I’ve recently enjoyed a debate presented by FORA between a scholar of Islamic and middle eastern studies, Daniel Pipes and Syrian born psychologist, Dr. Wafa Sultan. The essence of the debate is whether or not there exists what many deem a “moderate” or tolerant following of Islam.
Pipes’ perspective is that there is indeed a division between hardcore Islamist ideology and a collective moderate belief and that the trend of extremism can be staunched. Sultan, citing her experience as a woman in an Islamic country, begs to differ suggesting that Islam cannot be neatly divided into various gradients of piety, rather that the doctrine itself is immune to selective adaptation. In other words, Islamic doctrine cannot be or simply won’t be conveniently “fudged” into an ideology that’s willing to overlook the more primitive, violent aspects of Koranic doctrine.
Sultan’s hard edged belief that Islam is irreconcilable to modern civilization was famously captured on Al Jazeera when she pulled no punches during a debate with a Saudi cleric, insisting that what kept much of the Islamic world in a perpetual, primitive state of backwater existence was the religious adherence to Islam. Her debate with Pipes isn’t nearly as entertaining but is a more thoughtful and engaging discussion.
The video of the debate is about an hour long and follows:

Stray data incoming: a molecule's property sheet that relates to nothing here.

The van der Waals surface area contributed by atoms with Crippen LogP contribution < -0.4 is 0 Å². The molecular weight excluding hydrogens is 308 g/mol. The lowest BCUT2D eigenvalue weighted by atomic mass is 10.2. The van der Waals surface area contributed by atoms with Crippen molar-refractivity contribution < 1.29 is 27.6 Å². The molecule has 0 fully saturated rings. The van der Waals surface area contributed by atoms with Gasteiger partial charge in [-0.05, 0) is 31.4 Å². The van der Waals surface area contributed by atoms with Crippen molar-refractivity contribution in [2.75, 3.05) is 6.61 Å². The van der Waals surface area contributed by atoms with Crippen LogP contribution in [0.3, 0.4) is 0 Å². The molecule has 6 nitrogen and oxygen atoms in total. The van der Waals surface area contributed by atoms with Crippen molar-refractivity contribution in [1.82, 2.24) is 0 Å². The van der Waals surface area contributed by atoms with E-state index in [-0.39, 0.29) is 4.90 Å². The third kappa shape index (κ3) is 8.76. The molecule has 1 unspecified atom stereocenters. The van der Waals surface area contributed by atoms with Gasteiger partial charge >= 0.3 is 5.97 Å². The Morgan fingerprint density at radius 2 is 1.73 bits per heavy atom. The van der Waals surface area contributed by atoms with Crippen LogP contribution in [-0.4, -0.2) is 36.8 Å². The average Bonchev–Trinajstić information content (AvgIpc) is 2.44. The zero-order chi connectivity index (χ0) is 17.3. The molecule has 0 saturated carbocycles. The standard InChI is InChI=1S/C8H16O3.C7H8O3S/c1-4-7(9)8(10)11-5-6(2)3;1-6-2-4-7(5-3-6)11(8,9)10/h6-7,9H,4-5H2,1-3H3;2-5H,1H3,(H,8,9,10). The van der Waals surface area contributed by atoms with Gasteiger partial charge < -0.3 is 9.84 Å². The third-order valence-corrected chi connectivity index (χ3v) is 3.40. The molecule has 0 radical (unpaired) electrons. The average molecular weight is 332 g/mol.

<object classid=”clsid:d27cdb6e-ae6d-11cf-96b8-444553540000″ codebase=”http://download.macromedia.com/pub/shockwave/cabs/flash/swflash.cab#version=9,0,0,0″ width=”400″ height=”264″ ><param name=”flashvars” value=”webhost=fora.tv&clipid=11252&cliptype=clip” /><param name=”allowScriptAccess” value=”always” /><param name=”allowFullScreen” value=”true” /><param name=”movie” value=”http://fora.tv/embedded_player” /><embed flashvars=”webhost=fora.tv&clipid=11252&cliptype=clip” src=”http://fora.tv/embedded_player” width=”400″ height=”264″ allowScriptAccess=”always” allowFullScreen=”true” type=”application/x-shockwave-flash” pluginspage=”http://www.macromedia.com/go/getflashplayer”></embed></object>
Sultan is fiery and unrelenting (to the point of distraction, I’d say) in her disgust with the Islamic world . Obviously her heritage and experience go a long way toward pre-empting the politically correct epithet’s that would be hurled at, say, an anglo male holding and publishing the same scorching testament regarding Islam. I admire both her vehemence and her audacity.
However, I think David Pipes got the better of her in the long run. Much of what Sultan presents will grab both the feminist and xenophobic crowd in America and while one can sympathize with her, Pipes presents a more balanced, realistic vision. He recognizes the reality of militant Islam as the “now” in terms of threat and even suggests that security efforts should include the ultimately “politically incorrect” tactic of profiling. Yet at the same time he insists that not only are there a considerable number of Muslims practising a “moderate” form of Islam but that the religious concept as a whole can be shifted to marginalize the “jihadist” element. Give the vid a look and let me know what you think.